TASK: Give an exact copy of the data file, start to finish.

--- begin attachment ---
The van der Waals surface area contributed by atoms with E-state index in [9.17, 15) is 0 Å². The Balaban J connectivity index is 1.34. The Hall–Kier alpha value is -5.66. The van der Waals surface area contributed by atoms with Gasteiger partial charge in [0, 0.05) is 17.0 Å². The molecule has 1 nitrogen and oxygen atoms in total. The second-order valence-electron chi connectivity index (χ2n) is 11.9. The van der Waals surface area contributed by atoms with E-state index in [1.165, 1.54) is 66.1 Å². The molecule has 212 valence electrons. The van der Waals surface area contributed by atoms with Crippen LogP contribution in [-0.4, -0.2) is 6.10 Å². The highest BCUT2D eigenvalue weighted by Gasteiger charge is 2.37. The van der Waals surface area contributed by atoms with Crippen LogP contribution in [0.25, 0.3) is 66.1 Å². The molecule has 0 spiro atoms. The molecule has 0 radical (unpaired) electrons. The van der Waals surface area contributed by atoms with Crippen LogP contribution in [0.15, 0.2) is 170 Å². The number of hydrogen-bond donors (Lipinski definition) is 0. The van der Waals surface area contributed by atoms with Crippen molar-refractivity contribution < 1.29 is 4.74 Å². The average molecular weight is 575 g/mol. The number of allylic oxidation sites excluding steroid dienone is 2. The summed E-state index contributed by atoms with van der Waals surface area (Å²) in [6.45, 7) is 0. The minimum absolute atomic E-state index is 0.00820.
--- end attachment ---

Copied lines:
The van der Waals surface area contributed by atoms with E-state index in [9.17, 15) is 0 Å². The Balaban J connectivity index is 1.34. The Hall–Kier alpha value is -5.66. The van der Waals surface area contributed by atoms with Gasteiger partial charge in [0, 0.05) is 17.0 Å². The molecule has 1 nitrogen and oxygen atoms in total. The second-order valence-electron chi connectivity index (χ2n) is 11.9. The van der Waals surface area contributed by atoms with E-state index in [1.165, 1.54) is 66.1 Å². The molecule has 212 valence electrons. The van der Waals surface area contributed by atoms with Crippen LogP contribution in [-0.4, -0.2) is 6.10 Å². The highest BCUT2D eigenvalue weighted by Gasteiger charge is 2.37. The van der Waals surface area contributed by atoms with Crippen LogP contribution in [0.25, 0.3) is 66.1 Å². The molecule has 0 spiro atoms. The molecule has 0 radical (unpaired) electrons. The van der Waals surface area contributed by atoms with Crippen LogP contribution in [0.15, 0.2) is 170 Å². The number of hydrogen-bond donors (Lipinski definition) is 0. The van der Waals surface area contributed by atoms with Crippen molar-refractivity contribution < 1.29 is 4.74 Å². The average molecular weight is 575 g/mol. The number of allylic oxidation sites excluding steroid dienone is 2. The summed E-state index contributed by atoms with van der Waals surface area (Å²) in [6.45, 7) is 0. The minimum absolute atomic E-state index is 0.00820.